• Welcome to CS 231!


The syllabus may change during the semester. Please check here every week for updates on lecture content, worksheets, and assignments.

Week Date Topics, Resources, & ToDo


Aug 31, Sept 2

Course introduction, Basic Terminology

  • Read: Epp Chpt 1-2

  • Homework 01 Due Sept 9


Sept 7,9

Logic of Quantified Statements

  • Read: Epp 3.1-3.4

  • Homework 02: Due Sept 16


Sept 14,16

Methods of Proof I

  • Read: Epp 4.1-4.3

  • Assignment 03: Due Sept 23


Sept 21,23

Methods of Proof II

  • Read: Epp 4.4-4.6

  • Assignment 4a: Due Sept 30


Sept 28,30

Sequences and Induction I

  • Read: Epp 5.1-5.2

  • Assignment 4b: Due Oct 7


Oct 5,7

Induction II

  • Read: Epp 5.3-5.4

  • Assignment 5a: Due Oct 21 (after break)


Oct 12,14 (Fall Break)




Oct 19,21

Sequences and Recurrence Relations

  • Read: Epp 5.5-5.6


Oct 26,28

    • Oct 26th: NO CLASS!!

    • Office hours: Wednesday 27th

    • Midterm!! Oct 28

    • Assignment 5a: Due Nov 4


Nov 2,4

Set Theory

  • Read: 6.1-6.4

  • Assignment 5b: Due Nov 11


Nov 9,11


  • Read: 7.1-7.4

  • Assignment 06: Due Nov 18


Nov 16,18


  • Read: 8.1-8.4

  • Assignment 07: Due Nov 22


Nov 23 (No class Thursday, Thanksgiving)

Eulcidean Algorithm

  • Read: 8.5

  • Assignment 08: Due Dec 2


Nov 39, Dec 2

Counting and Probability

  • Read: 9.1-9.4

  • Assignment 09: Due Dec 9


Dec 7, Dec 9

Counting and Probability

  • Read: 9.5-9.6

Course Info

Professor: Aline Normoyle

Office:Park 204

Office hours:Tue 2:25-3:45pm, and by appointment

Text (available at the library):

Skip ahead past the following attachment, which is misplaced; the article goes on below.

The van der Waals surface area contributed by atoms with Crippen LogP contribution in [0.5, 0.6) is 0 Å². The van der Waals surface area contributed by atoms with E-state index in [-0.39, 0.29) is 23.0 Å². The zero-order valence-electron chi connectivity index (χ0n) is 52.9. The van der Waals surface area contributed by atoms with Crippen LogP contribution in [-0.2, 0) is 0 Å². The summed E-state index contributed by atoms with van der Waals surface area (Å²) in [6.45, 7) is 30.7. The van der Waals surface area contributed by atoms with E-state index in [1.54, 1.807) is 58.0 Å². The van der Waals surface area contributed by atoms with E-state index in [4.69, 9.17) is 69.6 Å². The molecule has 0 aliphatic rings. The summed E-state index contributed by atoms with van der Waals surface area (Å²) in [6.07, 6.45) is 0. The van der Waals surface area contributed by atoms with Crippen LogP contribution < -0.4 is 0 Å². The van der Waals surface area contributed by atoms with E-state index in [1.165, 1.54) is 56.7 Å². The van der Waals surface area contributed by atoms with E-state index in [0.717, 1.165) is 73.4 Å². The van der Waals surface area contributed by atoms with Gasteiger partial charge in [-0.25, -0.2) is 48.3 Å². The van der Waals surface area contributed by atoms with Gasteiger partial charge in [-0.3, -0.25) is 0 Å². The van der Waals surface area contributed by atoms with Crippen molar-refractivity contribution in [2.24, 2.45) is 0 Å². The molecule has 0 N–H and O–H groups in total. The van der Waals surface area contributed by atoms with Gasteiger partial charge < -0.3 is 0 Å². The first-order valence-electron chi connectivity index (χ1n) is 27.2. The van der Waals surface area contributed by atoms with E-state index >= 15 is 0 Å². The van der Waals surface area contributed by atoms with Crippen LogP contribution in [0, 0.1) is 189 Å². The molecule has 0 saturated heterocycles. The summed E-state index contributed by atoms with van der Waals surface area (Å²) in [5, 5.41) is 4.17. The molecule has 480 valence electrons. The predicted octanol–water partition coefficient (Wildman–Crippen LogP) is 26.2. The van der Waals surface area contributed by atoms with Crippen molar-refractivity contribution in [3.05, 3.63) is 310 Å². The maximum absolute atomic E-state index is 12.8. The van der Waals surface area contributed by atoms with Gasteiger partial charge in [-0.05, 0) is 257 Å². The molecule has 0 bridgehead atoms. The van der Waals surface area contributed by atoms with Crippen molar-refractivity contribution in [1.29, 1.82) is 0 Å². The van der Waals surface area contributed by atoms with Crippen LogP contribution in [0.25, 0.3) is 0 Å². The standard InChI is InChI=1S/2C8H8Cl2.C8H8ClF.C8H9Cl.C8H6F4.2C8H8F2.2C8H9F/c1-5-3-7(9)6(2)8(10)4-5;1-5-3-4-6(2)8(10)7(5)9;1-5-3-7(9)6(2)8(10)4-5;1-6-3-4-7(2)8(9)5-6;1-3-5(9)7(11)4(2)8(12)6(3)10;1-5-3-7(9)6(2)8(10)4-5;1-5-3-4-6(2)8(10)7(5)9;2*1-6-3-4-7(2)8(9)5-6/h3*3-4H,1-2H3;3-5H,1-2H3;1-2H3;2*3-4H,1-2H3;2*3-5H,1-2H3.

Discrete Mathematics: Introduction to Mathematical Reasoning by Susanna Epp, 1st Ed. (c)2011 Cengage. Be sure to get this shorter and less expensive “Brief Edition” (ISBN 0-495-82617-0).

Activity Location Time


Park 338 (and Zoom (Link posted on Moodle))

Tuesday, Thursday, 9:55am-11:15pm EST

Office Hours

Park 204

Tuesday, 2:25pm - 3:45pm EST or by appointment (See link on Slack)

Welcome to CS231,

The goal of this course is to give students a foundation for logical reasoning and writing formal arguments via proofs.

This course is an introduction to discrete mathematics with strong applications to computer science. Topics include set theory, functions and relations, propositional logic, proof techniques, difference equations, graphs, and trees.

Prereqs: None! (well, high school algebra and some experience with numbers). This class is for everyone, regardless of past math experience.


  • Slack Please go to Our workspace is BrynMawr-CS231-F21. You can ask questions and request one-on-one help over zoom using this course’s slack channel.

Grading Policies

All graded work will receive a grade, 4.0, 3.7, 3.3, 3.0, 2.7, 2.3, 2.0, 1.7, 1.3, 1.0, or 0.0. At the end of the semester, final grades will be calculated as a weighted average of all grades according to the following weights:








Final (comprehensive)


There will be one midterm and one final exam for the semester. Details and dates will be released during the semester. Please read the section on accomodations if you are in need of extra time. You must inform us of accommodations or conflicts at least 2 weeks in advance of the exam.

Quizzes and exams will be closed book, but you may bring one sheet of written notes containing formulas and definitions (or whatever you like) . You will be given sample questions beforehand to help you study.

Homeworks and exercises

There will be weekly problem sets with a combination of easy, moderate, and difficult problems. Homework is always due at midnight on Thursdays. You may submit an assignment up to 2 days late IF you give advance notice and have permission from the instructor. Homeworks later than 2 days will not be accepted.

You must show your work to receive credit for a problem, and it is in your best interest to do so since partial credit may be awarded even for an incorrect answer. If a problem is too difficult, show how far you got, don’t just leave it blank! Or even better, start your problem sets early and reach out to the instructor or friends to talk about it.

Aside from attending class, doing the homework is the most important factor for succeeding in this course.

Assignments will be posted Fridays and due Thursday night. You are strongly encouraged to start early so that you can ask questions. See the syllabus for links to the assignments. Assignments are open-source but should still be your own work.